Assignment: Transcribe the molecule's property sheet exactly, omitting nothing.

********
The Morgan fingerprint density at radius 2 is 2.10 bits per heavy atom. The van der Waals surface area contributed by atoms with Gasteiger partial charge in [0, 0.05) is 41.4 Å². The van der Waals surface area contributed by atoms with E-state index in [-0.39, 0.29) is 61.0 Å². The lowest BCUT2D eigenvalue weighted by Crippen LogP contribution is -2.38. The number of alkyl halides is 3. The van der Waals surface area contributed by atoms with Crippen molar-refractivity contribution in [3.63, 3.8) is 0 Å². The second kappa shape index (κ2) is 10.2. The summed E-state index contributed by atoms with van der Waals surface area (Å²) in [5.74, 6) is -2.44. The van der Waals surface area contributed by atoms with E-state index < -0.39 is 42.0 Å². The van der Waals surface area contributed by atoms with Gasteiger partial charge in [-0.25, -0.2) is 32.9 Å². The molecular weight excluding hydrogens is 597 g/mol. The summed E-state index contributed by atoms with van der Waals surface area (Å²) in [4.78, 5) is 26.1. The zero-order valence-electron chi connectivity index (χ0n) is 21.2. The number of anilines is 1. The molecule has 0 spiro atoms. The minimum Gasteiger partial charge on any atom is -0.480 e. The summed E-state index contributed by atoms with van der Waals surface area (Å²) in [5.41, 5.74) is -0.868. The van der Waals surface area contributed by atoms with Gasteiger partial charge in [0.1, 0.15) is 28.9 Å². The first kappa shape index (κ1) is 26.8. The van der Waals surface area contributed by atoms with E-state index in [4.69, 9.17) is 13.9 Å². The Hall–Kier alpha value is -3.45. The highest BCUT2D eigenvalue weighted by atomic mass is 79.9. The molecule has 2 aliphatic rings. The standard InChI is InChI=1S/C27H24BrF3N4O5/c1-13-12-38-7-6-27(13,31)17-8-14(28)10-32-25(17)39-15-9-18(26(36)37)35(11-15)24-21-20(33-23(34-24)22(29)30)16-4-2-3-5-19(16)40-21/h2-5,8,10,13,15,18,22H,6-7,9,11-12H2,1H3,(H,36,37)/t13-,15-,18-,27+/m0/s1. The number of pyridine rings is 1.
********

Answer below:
The Morgan fingerprint density at radius 2 is 2.10 bits per heavy atom. The van der Waals surface area contributed by atoms with Gasteiger partial charge in [0, 0.05) is 41.4 Å². The van der Waals surface area contributed by atoms with E-state index in [-0.39, 0.29) is 61.0 Å². The lowest BCUT2D eigenvalue weighted by Crippen LogP contribution is -2.38. The number of alkyl halides is 3. The van der Waals surface area contributed by atoms with Crippen molar-refractivity contribution in [3.63, 3.8) is 0 Å². The second kappa shape index (κ2) is 10.2. The summed E-state index contributed by atoms with van der Waals surface area (Å²) in [5.74, 6) is -2.44. The van der Waals surface area contributed by atoms with E-state index < -0.39 is 42.0 Å². The van der Waals surface area contributed by atoms with Gasteiger partial charge in [-0.25, -0.2) is 32.9 Å². The molecular weight excluding hydrogens is 597 g/mol. The summed E-state index contributed by atoms with van der Waals surface area (Å²) in [4.78, 5) is 26.1. The zero-order valence-electron chi connectivity index (χ0n) is 21.2. The number of anilines is 1. The molecule has 0 spiro atoms. The minimum Gasteiger partial charge on any atom is -0.480 e. The summed E-state index contributed by atoms with van der Waals surface area (Å²) in [5.41, 5.74) is -0.868. The van der Waals surface area contributed by atoms with Gasteiger partial charge in [0.1, 0.15) is 28.9 Å². The first kappa shape index (κ1) is 26.8. The van der Waals surface area contributed by atoms with E-state index in [4.69, 9.17) is 13.9 Å². The Hall–Kier alpha value is -3.45. The highest BCUT2D eigenvalue weighted by atomic mass is 79.9. The molecule has 2 aliphatic rings. The standard InChI is InChI=1S/C27H24BrF3N4O5/c1-13-12-38-7-6-27(13,31)17-8-14(28)10-32-25(17)39-15-9-18(26(36)37)35(11-15)24-21-20(33-23(34-24)22(29)30)16-4-2-3-5-19(16)40-21/h2-5,8,10,13,15,18,22H,6-7,9,11-12H2,1H3,(H,36,37)/t13-,15-,18-,27+/m0/s1. The number of pyridine rings is 1.